8 tips for hiking Lake Tahoe
Y’all, last weekend was such a treat! My husband sent me to the Lake Tahoe area in California to visit my oldest friend in the world (as in we’ve been buddies since first grade)! We grew up together, singing in our kids’ choir at church, reading Little House on the Prairie books over and over and over, racing to get our schoolwork done before the rest of the class and so much else. After college, we lost track of each other — only reconnecting in 2014 via Facebook.
To see her again after TWO DECADES! Oh my gosh!!! Best. Trip. Ever!!!
We didn’t plan ahead much — with 20 years to catch up on, we figured talking would take up most of our time. But, she and her husband did plan a few wonderful things — like visiting Old Sacramento, hiking Lake Tahoe and eating lots of good food at all their favorite restaurants. Simple. So different from a blog trip (blog related travel usually involves a schedule from sun up to bedtime with a couple hours to catch up on work somewhere in the day).
Of course, the highlight of the trip WAS seeing Shelley again! She’s as wonderful as ever… Meeting her husband, John, was awesome, too. Having her fraidy cat — the one who always hides under the bed whenever someone comes to visit and who they said I’d never see after my first glimpse — warm up to me like family — well, that was nice too. Just call me the cat whisperer!
Second to that, hiking Lake Tahoe was the highlight of the trip. Simply majestic. But, hiking at Lake Tahoe takes some planning — thankfully, I went with pros. If you venture out on your own, use these pro tips for a great hike!
Hiking Lake Tahoe
1. Dress in layers.
I live in the humid southeast. Temperatures here rarely fluctuate much, and certainly not fast. If it’s 80 during the day, I rarely need a jacket before midnight. But, in the super-dry climate of Lake Tahoe, temperatures can change fast. So, wear layers. A t-shirt, hoodie/long sleeve shirt, and jacket are good. Once the sun dips behind the mountain tops, the temperatures fall fast.
Carry a lightweight backpack to hold those layers while hiking Lake Tahoe, so you don’t lose things!
2. Wear real shoes. NOT flip flops!
While there are flat trails at Lake Tahoe, most involve some climbing over uneven rocks. Flip flops just don’t work here! Wear tennis shoes, at least, or hiking shoes/boots if you’ve got them. (I give this advice all the time — flip flops just aren’t good for long days on your feet or for extensive walking and especially not for mountain hiking!)
3. Bring water. Lots of water!
The dry air and high altitude tax the body. Stay hydrated with water or some sort of sports drink. You’ll need it.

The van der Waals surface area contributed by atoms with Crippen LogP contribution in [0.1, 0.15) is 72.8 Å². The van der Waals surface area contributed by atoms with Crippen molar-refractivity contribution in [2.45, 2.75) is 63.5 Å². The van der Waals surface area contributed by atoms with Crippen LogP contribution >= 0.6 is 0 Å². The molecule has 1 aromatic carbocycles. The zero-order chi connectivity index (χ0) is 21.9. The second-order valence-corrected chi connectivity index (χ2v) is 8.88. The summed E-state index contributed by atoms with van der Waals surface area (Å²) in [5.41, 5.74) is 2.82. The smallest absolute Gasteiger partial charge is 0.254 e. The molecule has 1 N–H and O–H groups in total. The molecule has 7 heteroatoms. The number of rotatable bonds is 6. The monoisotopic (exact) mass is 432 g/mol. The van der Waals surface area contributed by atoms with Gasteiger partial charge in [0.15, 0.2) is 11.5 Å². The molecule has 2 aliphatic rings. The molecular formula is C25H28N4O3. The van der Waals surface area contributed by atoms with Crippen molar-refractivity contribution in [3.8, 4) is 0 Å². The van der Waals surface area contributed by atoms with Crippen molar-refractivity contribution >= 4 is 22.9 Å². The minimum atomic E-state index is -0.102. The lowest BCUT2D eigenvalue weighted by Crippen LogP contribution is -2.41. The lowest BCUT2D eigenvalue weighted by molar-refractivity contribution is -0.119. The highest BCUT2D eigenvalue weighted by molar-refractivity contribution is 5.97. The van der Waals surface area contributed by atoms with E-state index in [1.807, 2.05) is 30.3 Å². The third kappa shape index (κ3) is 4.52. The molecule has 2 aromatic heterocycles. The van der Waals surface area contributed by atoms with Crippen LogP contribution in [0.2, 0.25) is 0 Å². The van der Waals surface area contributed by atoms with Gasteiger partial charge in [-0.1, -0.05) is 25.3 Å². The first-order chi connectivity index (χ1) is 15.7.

4. Park smart.
So…. Lake Tahoe, being in the mountains at all, leaves little flat space for parking lots. We checked a couple of lots, all full, and ended up parking alongside the road. It’s doable, but make sure your car is OFF the road so traffic can pass safely. Also, when getting out of your car, move out of the roadway quickly. With so many curves, it’s hard for drivers to see too far ahead.
Of course, the flipside is when driving, watch for pedestrians! It’s a busy place.
5. Prepare for the crowd.
Lake Tahoe is stunning, and from higher elevations, the view is even more dramatic. But, those views draw millions of visitors each year. A few times we had to wait patiently for people to pass by in order to get the photos we wanted.
Interestingly, we’ve had this same experience at many major tourist destinations, like viewing the Mona Lisa at the Louvre. Famous stuff just draws crowds. Expect them!
6. Take your time.
The Eagle Falls trail offers stunning views along the entire route. Don’t get so focused on the climb that you miss the views. Besides, you can catch your breath when admiring the natural beauty of the area. While the lake’s rich blue hues are the big draw, look up, down and all around. The rock formations, trees (some with twisted trunks) and other foliage are pretty too!
7. Remember your camera.
I figured after mentioning the beauty, I should probably add that caveat. Traveling carry-on only, I left my DSLR camera at home and relied on my phone’s camera instead. I regretted that decision (a bit). But… that just means I get to go back! Right?
8. Factor in the elevation.
This, perhaps, is the most important tip. The trail we took starts at about 6,000 feet above sea level. My hometown of Clayton, NC is only 341 feet above sea level. I struggled with the thin mountain air! To be honest, I was frustrated with myself for not being able to hike like I do at home. Once I remembered that I was high in the mountains, I took more breaks and slowed my pace.
If you’re heading to the mountains and plan to do any hiking at Lake Tahoe, allow a couple days to acclimate to the higher elevation if you have the time and plan to do anything strenuous. Then, listen to your body. If it’s tired, slow down and/or rest.
More resources for hiking Lake Tahoe
- Emerald Bay State Park, California
- Best Trails near South Lake Tahoe, California
- North Lake Tahoe Hiking Trails
- Lake Tahoe Vacation Guide
- Visit South Lake Tahoe (Visitor’s bureau, includes vacation packages and local information)
- Visit North Lake Tahoe (Visitor’s bureau, includes vacation packages and local information)
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